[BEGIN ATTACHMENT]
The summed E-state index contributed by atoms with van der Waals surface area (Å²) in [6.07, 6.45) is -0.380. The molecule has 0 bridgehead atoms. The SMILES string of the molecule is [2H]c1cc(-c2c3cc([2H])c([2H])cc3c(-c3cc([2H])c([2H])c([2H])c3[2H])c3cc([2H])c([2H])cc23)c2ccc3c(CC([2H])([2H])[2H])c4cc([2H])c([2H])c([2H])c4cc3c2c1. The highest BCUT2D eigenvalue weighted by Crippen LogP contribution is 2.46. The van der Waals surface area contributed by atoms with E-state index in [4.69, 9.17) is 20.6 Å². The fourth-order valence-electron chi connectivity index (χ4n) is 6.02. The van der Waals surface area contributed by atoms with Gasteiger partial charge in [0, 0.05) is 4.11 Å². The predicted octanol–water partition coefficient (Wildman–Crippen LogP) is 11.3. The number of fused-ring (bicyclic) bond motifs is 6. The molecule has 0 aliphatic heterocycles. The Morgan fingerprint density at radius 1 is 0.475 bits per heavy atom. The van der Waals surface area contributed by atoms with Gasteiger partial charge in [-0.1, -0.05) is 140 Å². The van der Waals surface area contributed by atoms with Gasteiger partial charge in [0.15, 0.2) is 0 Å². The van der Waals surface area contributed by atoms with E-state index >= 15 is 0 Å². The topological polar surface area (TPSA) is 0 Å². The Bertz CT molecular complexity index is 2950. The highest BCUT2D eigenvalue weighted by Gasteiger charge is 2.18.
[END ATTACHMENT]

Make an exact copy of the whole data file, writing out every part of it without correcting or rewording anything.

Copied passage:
The summed E-state index contributed by atoms with van der Waals surface area (Å²) in [6.07, 6.45) is -0.380. The molecule has 0 bridgehead atoms. The SMILES string of the molecule is [2H]c1cc(-c2c3cc([2H])c([2H])cc3c(-c3cc([2H])c([2H])c([2H])c3[2H])c3cc([2H])c([2H])cc23)c2ccc3c(CC([2H])([2H])[2H])c4cc([2H])c([2H])c([2H])c4cc3c2c1. The highest BCUT2D eigenvalue weighted by Crippen LogP contribution is 2.46. The van der Waals surface area contributed by atoms with E-state index in [4.69, 9.17) is 20.6 Å². The fourth-order valence-electron chi connectivity index (χ4n) is 6.02. The van der Waals surface area contributed by atoms with Gasteiger partial charge in [0, 0.05) is 4.11 Å². The predicted octanol–water partition coefficient (Wildman–Crippen LogP) is 11.3. The number of fused-ring (bicyclic) bond motifs is 6. The molecule has 0 aliphatic heterocycles. The Morgan fingerprint density at radius 1 is 0.475 bits per heavy atom. The van der Waals surface area contributed by atoms with Gasteiger partial charge in [-0.1, -0.05) is 140 Å². The van der Waals surface area contributed by atoms with Gasteiger partial charge in [0.15, 0.2) is 0 Å². The van der Waals surface area contributed by atoms with E-state index >= 15 is 0 Å². The topological polar surface area (TPSA) is 0 Å². The Bertz CT molecular complexity index is 2950. The highest BCUT2D eigenvalue weighted by Gasteiger charge is 2.18.